Wallison also objects to the fact that each of the four Republicans (call ’em the Fantastic Four) was to be given “only” nine pages in the final reports – 4,050 words, as he says – for their response. I’ll spare you the math: That’s 36 pages and over 16,000 words. That should be an especially easy target to reach now that they’ve trimmed so many words from the English language. (As Robert Borosage points out, none of the “forbidden words” appear in their minority … whatever it is … despite Wallison’s statement that they didn’t ban them.)
Sadly, Wallison doesn’t explain the Fantastic Four’s specific objections to the use of the terms “shadow banking,” “deregulation,” and “interconnection.” That’s a tragic loss for the world of literature. Here’s a line from Wallison’s official FCIC bio: “(H)e was General Counsel of the (Reagan) Treasury Department, where he had a significant role in the development of the Reagan Administration’s proposals for deregulation in the financial services industry.”
(Amusingly, the word “deregulation” was apparently scrubbed from Wallison’s American Enterprise Institute bio after this flap became public. )
As for that disingenuous “minority” … er, something … Wallison won’t call it a “report” … it simply parrots what Yves Smith rightly called “urban legends” about the causes of the crash. (More about that “minority non-report” here.)
Those false “legends” spun by Wallison and his friends conveniently hide Wall Street’s culpability in our recent economic train wreck. That’s good for Wall Street and Wallison. As an employee of the American Enterprise Institute, Wallison receives his paycheck from an organization that was created by New York business executives, and whose board includes senior officers from TPG Capital, Clearview Capital, Crow Holdings, the Carlyle Group, Harrison Street Capital, American Express, Hanna Capital, KKR, State Farm Insurance, and CIGNA.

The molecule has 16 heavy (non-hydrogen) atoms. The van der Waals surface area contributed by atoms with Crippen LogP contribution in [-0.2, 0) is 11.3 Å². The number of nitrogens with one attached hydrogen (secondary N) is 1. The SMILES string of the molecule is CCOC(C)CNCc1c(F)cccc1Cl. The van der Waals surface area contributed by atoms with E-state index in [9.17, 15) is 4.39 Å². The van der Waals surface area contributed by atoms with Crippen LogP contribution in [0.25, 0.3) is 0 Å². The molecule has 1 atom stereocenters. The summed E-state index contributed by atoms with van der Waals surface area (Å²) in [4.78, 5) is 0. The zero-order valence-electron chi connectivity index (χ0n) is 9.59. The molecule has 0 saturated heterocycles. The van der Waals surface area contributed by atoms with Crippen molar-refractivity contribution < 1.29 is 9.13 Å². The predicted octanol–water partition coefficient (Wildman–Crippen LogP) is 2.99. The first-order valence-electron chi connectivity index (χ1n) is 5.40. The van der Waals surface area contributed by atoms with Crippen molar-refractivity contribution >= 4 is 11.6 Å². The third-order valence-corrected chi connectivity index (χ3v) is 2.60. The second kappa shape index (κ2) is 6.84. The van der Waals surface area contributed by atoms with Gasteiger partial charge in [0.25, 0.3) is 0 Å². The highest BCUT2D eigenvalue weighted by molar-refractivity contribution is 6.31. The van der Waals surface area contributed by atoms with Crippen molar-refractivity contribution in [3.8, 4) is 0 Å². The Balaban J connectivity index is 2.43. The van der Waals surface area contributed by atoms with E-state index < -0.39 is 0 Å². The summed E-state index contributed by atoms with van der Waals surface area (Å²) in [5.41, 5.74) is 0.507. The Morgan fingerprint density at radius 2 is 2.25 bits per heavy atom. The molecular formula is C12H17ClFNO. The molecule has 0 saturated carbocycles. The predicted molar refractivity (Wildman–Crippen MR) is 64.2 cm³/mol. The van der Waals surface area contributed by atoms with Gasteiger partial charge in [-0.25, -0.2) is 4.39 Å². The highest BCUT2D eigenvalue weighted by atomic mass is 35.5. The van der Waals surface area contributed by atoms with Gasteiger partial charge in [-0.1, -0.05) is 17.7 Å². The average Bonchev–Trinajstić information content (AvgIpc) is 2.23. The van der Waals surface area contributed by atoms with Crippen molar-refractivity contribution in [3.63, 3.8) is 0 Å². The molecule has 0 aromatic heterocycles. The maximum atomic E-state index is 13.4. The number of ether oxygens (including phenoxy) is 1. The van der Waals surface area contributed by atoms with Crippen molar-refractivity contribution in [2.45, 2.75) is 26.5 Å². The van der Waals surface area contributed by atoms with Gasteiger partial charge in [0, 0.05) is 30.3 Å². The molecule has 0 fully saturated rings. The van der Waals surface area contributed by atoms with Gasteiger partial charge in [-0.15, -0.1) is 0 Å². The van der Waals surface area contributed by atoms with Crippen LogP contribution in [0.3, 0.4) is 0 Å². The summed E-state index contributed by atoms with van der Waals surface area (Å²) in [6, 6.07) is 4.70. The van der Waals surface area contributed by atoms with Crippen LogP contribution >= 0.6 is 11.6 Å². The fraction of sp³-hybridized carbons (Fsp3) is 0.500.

Why, a person would almost consider this roster a who’s who of influential Wall Street types … that is, if Wall Street existed.
“The question is,” said Alice, “whether you can make words mean so many different things.”
– Lewis Carroll, Alice Through the Looking Glass
“Don’t you see that the whole aim of Newspeak is to narrow the range of thought? In the end we shall make thoughtcrime literally impossible, because there will be no words in which to express it.”
– George Orwell, 1984
“What we were asking for was precision in the use of these words, so that when the words “Wall Street” were used they referred to the major commercial and investment banks that were underwriters for the private label securities that the commission majority’s report discusses. What we were told, in the case of “Wall Street” is that it’s a general term for the financial system and thus could in fact include a subprime lender like Countrywide, based in California. Maybe this was changed in subsequent drafts of the report, maybe it was not, but using the term Wall Street to describe the financial system generally is — most objective observers would conclude — a political statement rather than an accurate one. You decide.”
– Peter J. Wallison, Huffington Post
This post was produced as part of the Curbing Wall Street project.